Mike Pompeo was the most senior official at State, of course. Did he intervene to suppress the study? Or did his deputies do it, unbeknownst to him? Pompeo hasn’t been shy lately about reminding people that his agency was the one that finally lent credence to the lab-leak theory in a fact sheet published a few days before Biden’s inauguration.

Pompeo’s not the only Republican taking a modest victory lap over the mainstreaming of the lab-leak theory. Tom Cotton, one of the earliest proponents of the possibility, has a piece in NRO today compiling all of the circumstantial evidence that now points towards a lab accident. Exhibit A: The behavior of the Chinese government.

[T]he Chinese government has not behaved like an innocent victim. Instead, it has acted consistently as if it’s covering up a terrible secret in Wuhan. In December 2019, the WIV’s infamous bat expert, Dr. Shi Zhengli, deleted data and purged phrases such as “wild animal samples,” “cross-species infection,” and “emerging infectious diseases” from institute databases. The next month, the Chinese government installed its top military epidemiologist at the WIV, putting it under the control of the People’s Liberation Army. Last February, Chairman Xi Jinping announced that China would fast-track legislation to reform the nation’s biosecurity laws. Chapter Five of that law addresses “biosafety of pathogenic microorganism laboratories” — in other words, lab leaks. And the Chinese government purged hundreds of studies relating to bat-coronavirus research, including research by Dr. Shi.

Still, plenty of virologists seem to believe that the balance of evidence from the genome itself better supports zoonotic origin than something built in a lab. For the latest argument, scroll through this useful but jargon-heavy Twitter thread by a professor in the field, Stuart Neil. It helps to know going in that RaTG13 is the bat coronavirus that killed three Chinese miners back in 2012; it shares 96 percent of its genome with SARS-CoV-2, making it the closest known relative to the virus that causes COVID. My understanding, though, is that that’s actually not a terribly close resemblance. Humans and chimps share 99 percent of their DNA, after all. Neil’s first point in the thread is that scientists couldn’t “build” SARS-CoV-2 out of RaTG13, as they’re simply too dissimilar. They would have needed a closer viral relative as a foundation. But where is that virus?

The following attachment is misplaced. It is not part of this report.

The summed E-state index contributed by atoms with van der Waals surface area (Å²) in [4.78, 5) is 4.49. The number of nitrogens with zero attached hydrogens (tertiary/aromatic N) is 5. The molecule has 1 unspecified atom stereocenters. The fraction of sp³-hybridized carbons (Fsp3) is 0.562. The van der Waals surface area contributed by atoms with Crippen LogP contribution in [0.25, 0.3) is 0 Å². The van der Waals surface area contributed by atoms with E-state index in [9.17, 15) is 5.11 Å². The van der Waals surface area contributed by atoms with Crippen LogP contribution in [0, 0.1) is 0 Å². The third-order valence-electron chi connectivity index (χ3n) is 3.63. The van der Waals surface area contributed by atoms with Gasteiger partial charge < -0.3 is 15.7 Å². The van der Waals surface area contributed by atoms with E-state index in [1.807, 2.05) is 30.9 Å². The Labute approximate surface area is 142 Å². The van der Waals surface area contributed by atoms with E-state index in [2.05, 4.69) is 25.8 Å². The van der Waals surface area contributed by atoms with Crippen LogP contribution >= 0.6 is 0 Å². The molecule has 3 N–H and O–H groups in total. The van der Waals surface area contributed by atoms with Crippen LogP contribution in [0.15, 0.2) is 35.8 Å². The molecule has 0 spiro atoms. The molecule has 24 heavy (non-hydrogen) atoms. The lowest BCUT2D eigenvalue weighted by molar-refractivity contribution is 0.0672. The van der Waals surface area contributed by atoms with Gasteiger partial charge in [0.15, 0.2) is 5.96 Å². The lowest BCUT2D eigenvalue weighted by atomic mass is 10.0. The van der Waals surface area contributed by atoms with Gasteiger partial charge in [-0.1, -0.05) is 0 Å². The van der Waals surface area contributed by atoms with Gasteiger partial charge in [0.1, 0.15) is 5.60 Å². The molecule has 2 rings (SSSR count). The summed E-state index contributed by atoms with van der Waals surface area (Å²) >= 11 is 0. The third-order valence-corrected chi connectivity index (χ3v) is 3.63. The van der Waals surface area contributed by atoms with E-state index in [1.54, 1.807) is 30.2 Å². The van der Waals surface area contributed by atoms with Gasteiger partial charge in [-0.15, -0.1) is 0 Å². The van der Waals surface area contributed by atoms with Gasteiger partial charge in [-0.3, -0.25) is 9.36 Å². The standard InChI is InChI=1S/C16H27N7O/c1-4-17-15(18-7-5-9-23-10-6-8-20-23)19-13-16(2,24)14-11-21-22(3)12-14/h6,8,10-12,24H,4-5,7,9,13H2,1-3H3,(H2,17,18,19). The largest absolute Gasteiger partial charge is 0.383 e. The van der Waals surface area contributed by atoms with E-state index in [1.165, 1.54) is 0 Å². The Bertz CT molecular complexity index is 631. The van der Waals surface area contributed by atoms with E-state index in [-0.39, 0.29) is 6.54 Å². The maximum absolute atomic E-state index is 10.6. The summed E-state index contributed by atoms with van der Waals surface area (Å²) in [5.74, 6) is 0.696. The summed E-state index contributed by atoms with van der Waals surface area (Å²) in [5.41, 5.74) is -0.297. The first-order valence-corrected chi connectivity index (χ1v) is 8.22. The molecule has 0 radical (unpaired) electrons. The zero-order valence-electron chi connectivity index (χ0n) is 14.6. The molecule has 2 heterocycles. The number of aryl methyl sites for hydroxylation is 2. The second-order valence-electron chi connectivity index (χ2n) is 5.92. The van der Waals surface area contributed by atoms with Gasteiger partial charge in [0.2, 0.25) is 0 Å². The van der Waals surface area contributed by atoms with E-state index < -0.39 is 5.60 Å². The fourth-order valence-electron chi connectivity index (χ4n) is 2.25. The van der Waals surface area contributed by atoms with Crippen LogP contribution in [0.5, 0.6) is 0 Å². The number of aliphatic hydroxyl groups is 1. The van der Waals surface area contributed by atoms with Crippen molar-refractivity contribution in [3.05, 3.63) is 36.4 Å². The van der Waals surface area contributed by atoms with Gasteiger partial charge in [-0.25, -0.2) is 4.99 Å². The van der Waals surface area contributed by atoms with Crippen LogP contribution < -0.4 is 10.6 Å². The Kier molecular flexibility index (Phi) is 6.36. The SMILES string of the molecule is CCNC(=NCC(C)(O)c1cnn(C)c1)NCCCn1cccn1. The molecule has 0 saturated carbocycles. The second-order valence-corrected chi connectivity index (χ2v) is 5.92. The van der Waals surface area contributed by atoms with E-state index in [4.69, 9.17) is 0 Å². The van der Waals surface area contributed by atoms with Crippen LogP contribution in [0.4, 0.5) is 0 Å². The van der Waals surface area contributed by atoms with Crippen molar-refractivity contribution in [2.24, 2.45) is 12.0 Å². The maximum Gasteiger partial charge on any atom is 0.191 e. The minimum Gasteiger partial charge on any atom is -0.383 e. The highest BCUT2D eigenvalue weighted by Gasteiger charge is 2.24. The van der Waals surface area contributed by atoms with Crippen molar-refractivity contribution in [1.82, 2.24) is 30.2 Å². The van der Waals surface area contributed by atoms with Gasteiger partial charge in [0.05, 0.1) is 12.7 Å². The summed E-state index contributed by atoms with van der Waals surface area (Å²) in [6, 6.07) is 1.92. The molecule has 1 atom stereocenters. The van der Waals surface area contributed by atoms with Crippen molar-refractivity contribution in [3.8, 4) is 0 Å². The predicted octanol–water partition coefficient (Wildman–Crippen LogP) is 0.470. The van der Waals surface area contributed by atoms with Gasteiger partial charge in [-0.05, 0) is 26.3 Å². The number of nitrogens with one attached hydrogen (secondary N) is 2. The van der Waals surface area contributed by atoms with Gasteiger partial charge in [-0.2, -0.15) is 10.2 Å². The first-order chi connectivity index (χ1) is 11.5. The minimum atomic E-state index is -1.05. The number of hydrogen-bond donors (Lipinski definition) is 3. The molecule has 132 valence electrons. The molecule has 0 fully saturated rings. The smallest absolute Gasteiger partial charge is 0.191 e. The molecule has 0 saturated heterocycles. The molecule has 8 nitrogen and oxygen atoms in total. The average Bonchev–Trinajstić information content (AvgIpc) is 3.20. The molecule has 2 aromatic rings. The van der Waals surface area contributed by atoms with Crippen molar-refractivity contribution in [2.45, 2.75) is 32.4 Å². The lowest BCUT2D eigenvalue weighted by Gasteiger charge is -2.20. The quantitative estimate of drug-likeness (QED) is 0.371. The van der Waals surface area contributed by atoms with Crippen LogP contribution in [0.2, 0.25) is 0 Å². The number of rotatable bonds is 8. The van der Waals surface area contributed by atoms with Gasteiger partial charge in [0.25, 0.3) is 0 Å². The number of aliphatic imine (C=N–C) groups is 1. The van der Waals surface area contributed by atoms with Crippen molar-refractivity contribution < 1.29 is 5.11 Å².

His second point is that there’s also circumstantial evidence that points away from a lab leak:

He ends by noting that, although it may be true that we haven’t found anything in nature that looks very similar to SARS-CoV-2, that’s really not surprising. We’ve only seen the tip of the iceberg when it comes to “sarbecoviruses,” of which coronaviruses are one subset. Some of those sarbecoviruses have some of the same distinct features as SARS-CoV-2, like the furin cleavage site, which some analyses have treated as smoking-gun proof of genetic manipulation. Sarbecoviruses show a lot of recombination too as they circulate, which makes it more likely that one mutation might have ended up as SARS-CoV-2 by chance. The bottom line: The jury’s still out on the genome. And if that ends up being the best evidence we have of the virus’s origins, it’ll be officially undetermined forever.